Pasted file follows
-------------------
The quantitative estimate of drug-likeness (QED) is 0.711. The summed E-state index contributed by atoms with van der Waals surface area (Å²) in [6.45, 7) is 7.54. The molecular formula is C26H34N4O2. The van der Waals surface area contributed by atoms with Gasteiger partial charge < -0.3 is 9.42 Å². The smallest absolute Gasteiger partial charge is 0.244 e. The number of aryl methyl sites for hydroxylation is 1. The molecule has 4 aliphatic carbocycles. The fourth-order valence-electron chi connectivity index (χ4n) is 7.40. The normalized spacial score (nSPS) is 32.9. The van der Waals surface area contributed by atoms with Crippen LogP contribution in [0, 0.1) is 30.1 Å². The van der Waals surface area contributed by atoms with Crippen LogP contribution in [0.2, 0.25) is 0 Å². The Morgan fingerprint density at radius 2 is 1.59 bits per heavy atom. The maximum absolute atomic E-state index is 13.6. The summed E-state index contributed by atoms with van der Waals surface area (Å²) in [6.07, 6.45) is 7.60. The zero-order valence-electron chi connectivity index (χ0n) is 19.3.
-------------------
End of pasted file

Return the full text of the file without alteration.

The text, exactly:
The quantitative estimate of drug-likeness (QED) is 0.711. The summed E-state index contributed by atoms with van der Waals surface area (Å²) in [6.45, 7) is 7.54. The molecular formula is C26H34N4O2. The van der Waals surface area contributed by atoms with Gasteiger partial charge < -0.3 is 9.42 Å². The smallest absolute Gasteiger partial charge is 0.244 e. The number of aryl methyl sites for hydroxylation is 1. The molecule has 4 aliphatic carbocycles. The fourth-order valence-electron chi connectivity index (χ4n) is 7.40. The normalized spacial score (nSPS) is 32.9. The van der Waals surface area contributed by atoms with Crippen LogP contribution in [0, 0.1) is 30.1 Å². The van der Waals surface area contributed by atoms with Crippen LogP contribution in [0.2, 0.25) is 0 Å². The Morgan fingerprint density at radius 2 is 1.59 bits per heavy atom. The maximum absolute atomic E-state index is 13.6. The summed E-state index contributed by atoms with van der Waals surface area (Å²) in [6.07, 6.45) is 7.60. The zero-order valence-electron chi connectivity index (χ0n) is 19.3.